Rep. Paul Harris attempts to bring bipartisan, high tech research and development bill to House floor for a vote

In a procedural move in the House of Representatives on Tuesday, House Republicans tried a rarely used motion to bring bipartisan jobs legislation straight to the House floor.  All four motions failed on a 50-47 party-line vote.

Rep. Paul Harris requested House Bill 1769, which would reinstate the high technology research and development (R&D) tax preference, be pulled from the House Finance Committee to the floor for a vote.

“Reinstating the high tech R and D tax preference would bring high-paying jobs to Washington and put Washington in position as an innovator as these companies develop solutions to health and technology issues,” said Harris, R-Vancouver. “About forty other states have this type of credit. Not passing this legislation puts Washington at a disadvantage.”

Harris pointed out a number of businesses in and around the Seventeenth District that could benefit from this legislation such as Sharp Laboratories, SEH America, WaferTech and many more.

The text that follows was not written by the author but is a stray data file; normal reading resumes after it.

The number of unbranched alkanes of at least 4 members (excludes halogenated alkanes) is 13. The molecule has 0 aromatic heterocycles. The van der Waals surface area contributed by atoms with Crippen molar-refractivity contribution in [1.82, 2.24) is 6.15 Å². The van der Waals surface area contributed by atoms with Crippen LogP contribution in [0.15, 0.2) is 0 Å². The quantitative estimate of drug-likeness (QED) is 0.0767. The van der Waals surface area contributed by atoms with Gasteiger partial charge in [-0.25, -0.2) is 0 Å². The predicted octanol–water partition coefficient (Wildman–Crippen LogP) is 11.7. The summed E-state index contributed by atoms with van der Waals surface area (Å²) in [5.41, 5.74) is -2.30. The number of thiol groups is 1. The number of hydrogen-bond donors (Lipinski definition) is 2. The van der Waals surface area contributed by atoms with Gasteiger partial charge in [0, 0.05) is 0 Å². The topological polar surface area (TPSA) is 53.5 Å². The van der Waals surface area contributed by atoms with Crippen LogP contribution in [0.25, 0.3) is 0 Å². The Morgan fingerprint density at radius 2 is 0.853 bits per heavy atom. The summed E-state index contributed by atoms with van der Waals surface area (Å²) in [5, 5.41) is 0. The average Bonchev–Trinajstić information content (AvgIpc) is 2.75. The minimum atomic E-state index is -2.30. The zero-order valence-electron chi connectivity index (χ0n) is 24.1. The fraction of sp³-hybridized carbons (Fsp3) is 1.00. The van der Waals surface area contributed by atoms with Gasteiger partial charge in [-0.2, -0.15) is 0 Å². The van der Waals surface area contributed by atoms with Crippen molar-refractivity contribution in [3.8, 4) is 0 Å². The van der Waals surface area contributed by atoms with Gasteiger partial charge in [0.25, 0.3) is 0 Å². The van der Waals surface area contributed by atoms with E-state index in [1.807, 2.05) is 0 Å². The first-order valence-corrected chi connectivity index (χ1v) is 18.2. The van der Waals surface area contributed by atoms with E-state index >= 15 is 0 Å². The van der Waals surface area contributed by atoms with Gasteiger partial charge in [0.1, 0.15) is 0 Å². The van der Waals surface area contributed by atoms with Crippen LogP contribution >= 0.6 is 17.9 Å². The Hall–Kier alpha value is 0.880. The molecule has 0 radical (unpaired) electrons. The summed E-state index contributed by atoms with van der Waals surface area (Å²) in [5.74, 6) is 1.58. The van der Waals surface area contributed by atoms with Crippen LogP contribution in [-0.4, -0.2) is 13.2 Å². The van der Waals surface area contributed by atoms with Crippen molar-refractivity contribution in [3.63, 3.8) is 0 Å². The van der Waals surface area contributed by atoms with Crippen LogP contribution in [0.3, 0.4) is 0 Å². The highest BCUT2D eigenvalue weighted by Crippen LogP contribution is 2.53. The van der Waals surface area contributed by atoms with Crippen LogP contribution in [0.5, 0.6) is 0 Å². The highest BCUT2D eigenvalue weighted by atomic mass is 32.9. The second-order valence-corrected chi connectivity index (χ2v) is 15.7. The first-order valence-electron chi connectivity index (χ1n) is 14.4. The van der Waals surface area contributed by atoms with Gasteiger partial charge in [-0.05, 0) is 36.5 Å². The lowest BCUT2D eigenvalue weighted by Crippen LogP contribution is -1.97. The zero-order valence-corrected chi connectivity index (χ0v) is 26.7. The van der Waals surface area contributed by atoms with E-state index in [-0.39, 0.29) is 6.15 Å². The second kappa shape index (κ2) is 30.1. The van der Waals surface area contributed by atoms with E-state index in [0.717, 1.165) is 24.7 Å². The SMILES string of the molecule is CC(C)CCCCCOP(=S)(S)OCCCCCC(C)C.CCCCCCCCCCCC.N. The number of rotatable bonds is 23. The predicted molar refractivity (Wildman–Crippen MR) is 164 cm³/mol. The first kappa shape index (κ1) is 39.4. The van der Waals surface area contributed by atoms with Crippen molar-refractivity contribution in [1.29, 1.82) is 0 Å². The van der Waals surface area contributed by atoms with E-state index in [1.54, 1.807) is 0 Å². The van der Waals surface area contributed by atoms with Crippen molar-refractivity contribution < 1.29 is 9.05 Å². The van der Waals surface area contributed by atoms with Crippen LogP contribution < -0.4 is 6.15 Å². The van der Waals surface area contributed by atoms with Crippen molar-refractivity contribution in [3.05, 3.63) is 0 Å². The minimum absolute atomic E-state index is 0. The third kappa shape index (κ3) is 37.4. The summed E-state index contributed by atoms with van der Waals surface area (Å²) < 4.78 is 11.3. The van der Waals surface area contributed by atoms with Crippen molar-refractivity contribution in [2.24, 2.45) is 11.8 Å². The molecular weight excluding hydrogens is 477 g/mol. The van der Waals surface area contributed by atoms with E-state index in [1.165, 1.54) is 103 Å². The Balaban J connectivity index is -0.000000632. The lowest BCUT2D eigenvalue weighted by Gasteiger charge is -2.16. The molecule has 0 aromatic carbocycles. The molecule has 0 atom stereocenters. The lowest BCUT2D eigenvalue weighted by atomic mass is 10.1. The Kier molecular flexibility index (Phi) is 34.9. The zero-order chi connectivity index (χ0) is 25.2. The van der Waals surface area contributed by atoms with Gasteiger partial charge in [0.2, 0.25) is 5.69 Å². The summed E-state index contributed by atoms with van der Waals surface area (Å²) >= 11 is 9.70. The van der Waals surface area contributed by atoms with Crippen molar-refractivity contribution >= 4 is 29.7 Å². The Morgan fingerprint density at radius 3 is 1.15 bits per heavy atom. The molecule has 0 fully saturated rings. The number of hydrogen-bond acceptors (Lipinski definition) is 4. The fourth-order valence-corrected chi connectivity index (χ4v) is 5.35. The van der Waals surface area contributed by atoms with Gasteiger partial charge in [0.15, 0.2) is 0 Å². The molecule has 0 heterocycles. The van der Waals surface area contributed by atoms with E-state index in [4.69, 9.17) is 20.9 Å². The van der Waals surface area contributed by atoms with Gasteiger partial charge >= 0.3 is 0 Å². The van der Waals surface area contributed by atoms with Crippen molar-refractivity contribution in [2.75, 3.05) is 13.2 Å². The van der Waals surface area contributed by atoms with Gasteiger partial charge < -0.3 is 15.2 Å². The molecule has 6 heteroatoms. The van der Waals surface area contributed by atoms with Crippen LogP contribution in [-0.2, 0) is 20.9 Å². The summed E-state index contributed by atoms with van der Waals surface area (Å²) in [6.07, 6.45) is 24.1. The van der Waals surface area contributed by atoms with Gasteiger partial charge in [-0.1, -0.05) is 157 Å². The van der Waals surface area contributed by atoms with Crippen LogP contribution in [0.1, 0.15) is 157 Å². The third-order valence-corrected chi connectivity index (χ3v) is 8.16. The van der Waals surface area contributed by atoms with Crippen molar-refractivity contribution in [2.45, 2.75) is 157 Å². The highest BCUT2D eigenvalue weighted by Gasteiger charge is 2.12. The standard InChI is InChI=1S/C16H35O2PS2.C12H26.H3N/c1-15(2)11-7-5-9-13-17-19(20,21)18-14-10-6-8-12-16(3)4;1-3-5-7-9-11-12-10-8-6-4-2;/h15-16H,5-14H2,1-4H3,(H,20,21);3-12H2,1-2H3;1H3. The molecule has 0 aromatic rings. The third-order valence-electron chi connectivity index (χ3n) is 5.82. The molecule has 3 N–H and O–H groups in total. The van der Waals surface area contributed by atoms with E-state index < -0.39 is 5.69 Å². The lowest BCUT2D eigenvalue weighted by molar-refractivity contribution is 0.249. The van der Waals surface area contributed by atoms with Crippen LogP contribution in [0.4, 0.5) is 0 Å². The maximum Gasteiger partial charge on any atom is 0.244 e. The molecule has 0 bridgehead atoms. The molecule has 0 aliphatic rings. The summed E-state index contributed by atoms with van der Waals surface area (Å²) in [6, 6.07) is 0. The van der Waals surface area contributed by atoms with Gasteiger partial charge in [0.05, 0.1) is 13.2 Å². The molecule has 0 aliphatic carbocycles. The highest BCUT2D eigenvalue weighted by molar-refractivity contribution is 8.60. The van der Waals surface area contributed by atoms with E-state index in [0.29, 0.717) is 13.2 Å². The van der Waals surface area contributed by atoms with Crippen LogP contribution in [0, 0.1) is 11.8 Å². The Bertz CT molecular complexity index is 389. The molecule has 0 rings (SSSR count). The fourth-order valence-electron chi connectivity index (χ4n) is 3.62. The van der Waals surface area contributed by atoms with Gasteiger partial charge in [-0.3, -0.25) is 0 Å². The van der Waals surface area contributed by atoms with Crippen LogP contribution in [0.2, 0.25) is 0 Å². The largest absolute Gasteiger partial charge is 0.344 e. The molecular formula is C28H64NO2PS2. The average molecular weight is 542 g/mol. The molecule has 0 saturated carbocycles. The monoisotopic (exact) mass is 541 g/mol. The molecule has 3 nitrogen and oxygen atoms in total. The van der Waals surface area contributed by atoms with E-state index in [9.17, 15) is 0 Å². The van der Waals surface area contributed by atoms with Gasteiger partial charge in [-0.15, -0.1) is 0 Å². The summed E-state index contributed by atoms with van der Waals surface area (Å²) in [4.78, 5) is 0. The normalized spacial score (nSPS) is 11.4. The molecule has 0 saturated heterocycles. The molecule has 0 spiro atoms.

Along with the R&D legislation, Harris and Republicans also requested these bills be pulled from committee by advancing to the Eighth Order of Business.

  • House Bill 2011 would extend the sales and use tax preference for data center construction;
  • House Bill 1823 would have extended the expiration date of tax preferences for food processors; (request legislation by Gov. Inslee); and
  • House Bill 1381 would have extended the B&O tax rate for aluminum smelters, and the B&O tax credit for property taxes paid on aluminum smelters.

All four were bipartisan, tax-incentive bills designed to create jobs. However, Democrats blocked the move, voting against their own bills and blocking the governor's bill.

The regular legislative session is scheduled to adjourn on April 26.

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Washington State House Republican Communications
houserepublicans.wa.gov